As Red Raiders return to Texas Tech University amid the ongoing pandemic, efforts are being made to ensure student and employee health and safety as they travel to, from and on campus.
In August, thousands of people will return to Texas Tech University once again to live, work and study. For many, it will be the first time they have been on campus since its closure in March in response to the ongoing COVID-19 pandemic.
More people means more traffic, on foot and bicycles and in vehicles. As the campus began a phased reopening to prepare for a fall semester like no other, Transportation & Parking Services put into action an updated plan to manage that increase in traffic. The efforts are part of the Texas Tech Commitment, the university's pledge to create a safe campus environment for students, faculty and staff during the pandemic.
Special attention has been given to the on- and off-campus busing system, managing the different types of traffic on campus, limiting the number of vehicles allowed within the academic core of campus – the area that exists past the campus entry booths – and ensuring the health and safety of all those who walk, ride and drive on campus.
"As with other areas of campus, the COVID-19 pandemic has presented us with a unique set of challenges when it comes to transportation," said Brandon Richard, media relations coordinator for Transportation & Parking Services. "Our staff and community partners are working diligently to focus our resources on transportation from remote locations to the campus as safely and efficiently as possible."
Getting around campus
Citibus will continue to provide busing services to, from and on campus. Face masks or appropriate face coverings are required at all times on buses, including on routes to and from campus and at bus stops where social distancing cannot be maintained.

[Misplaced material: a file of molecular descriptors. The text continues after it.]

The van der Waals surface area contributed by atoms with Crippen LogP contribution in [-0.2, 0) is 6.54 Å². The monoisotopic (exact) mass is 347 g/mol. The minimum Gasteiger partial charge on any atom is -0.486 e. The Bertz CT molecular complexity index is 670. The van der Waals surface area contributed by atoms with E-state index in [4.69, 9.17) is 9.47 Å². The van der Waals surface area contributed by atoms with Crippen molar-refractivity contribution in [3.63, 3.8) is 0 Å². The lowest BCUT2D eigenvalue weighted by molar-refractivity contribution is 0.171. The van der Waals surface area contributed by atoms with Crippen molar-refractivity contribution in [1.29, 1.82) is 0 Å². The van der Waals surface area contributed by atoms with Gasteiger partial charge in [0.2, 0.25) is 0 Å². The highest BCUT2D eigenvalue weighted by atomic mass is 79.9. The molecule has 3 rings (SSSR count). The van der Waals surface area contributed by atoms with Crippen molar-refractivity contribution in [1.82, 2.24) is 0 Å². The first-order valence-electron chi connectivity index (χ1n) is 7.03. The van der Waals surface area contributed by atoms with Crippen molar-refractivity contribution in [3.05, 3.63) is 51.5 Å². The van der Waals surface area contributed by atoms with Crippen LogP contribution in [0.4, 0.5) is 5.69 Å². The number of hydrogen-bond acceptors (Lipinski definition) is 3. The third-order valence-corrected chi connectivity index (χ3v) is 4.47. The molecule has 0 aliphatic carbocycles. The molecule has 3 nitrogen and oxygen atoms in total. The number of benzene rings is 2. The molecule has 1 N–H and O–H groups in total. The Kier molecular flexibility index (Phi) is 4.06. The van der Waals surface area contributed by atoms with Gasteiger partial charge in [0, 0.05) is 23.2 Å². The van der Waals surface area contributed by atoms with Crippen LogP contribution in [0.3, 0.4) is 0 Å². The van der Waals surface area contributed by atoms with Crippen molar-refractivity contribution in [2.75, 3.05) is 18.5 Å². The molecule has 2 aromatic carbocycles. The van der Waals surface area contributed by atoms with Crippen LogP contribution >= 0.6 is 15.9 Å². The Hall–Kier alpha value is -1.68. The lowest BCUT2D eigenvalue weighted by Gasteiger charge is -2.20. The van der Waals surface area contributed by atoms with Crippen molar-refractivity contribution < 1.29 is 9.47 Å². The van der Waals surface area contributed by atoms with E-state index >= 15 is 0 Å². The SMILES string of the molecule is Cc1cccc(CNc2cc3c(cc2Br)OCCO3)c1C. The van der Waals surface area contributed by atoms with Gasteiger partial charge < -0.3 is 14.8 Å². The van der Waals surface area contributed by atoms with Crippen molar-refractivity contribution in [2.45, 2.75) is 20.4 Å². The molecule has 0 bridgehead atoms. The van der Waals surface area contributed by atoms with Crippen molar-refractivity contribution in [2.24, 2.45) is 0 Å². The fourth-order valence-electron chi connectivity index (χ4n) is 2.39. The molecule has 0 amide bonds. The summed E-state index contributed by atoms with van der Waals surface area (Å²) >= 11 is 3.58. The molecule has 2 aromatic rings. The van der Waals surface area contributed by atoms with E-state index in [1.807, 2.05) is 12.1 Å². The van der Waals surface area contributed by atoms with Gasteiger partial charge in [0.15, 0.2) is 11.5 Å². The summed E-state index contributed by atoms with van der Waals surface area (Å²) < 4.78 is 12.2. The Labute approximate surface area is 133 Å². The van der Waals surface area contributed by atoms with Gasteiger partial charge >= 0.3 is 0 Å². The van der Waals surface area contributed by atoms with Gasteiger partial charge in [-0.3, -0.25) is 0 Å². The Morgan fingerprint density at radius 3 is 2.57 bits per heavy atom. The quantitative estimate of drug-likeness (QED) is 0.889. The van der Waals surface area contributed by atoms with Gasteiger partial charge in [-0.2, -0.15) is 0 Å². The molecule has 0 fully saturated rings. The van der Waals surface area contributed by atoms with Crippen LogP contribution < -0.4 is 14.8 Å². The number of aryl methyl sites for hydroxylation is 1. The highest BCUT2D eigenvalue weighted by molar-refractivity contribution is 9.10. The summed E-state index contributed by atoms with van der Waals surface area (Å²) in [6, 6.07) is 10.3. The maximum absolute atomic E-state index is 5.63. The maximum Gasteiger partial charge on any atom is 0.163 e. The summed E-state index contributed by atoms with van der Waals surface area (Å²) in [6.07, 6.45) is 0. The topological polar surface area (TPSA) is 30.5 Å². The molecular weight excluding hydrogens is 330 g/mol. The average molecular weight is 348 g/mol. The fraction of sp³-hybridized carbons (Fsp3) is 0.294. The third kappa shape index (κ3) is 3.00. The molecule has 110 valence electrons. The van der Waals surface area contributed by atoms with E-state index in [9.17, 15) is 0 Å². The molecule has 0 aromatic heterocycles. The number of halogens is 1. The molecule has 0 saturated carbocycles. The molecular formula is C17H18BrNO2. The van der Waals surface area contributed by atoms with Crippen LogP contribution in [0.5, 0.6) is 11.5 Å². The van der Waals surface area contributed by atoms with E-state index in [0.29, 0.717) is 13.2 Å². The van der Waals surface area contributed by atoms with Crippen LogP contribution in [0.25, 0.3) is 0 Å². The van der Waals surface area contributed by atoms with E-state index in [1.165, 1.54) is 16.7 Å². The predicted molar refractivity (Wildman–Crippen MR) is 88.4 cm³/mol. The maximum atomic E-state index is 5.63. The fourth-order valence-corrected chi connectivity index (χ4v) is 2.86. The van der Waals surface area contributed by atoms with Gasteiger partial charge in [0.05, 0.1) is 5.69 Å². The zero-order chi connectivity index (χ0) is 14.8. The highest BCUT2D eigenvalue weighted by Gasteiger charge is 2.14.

Hand sanitizer is now also available on the buses, which have all been updated with air filters that provide a higher level of filtration. Crews will disinfect vehicles, with a focus on high-touch areas, throughout the day and overnight, and a professional cleaning company will provide hygienic cleaning and disease-preventing electrostatic treatments on each vehicle on a weekly basis.
Practicing social distancing has been shown to prevent the spread of COVID-19, and one way to help pedestrians maintain at least 6 feet of distance between themselves and others is to reduce the amount and types of traffic in a given space. On campus, that means limiting the number of vehicles allowed in certain areas, like the inner academic core that can only be accessed by vehicle via several entry stations.
"Usually, only buses, employees with a reserved permit, service vehicles and visitors are permitted past the entry stations," Richard said. "This fall, buses serving the on-campus routes will focus on bringing students to the edge of the academic core from the Commuter West and Commuter Satellite parking lots and from off-campus apartment locations."
Richard said apartment routes will continue to operate on normal routing and stops, but on-campus busing will focus on two dedicated routes. Buses will run on extended operating hours and at an increased frequency to accommodate modified class schedules and help reduce the number of passengers on each bus.
"Our bus system is a highly used service that many of our students depend on," Richard said. "In a typical year, more than 3 million rides are taken on our bus routes. The focus on moving students from remote locations to the academic core while accommodating extended operating hours and reducing the number of riders on a bus will require all our available transportation resources."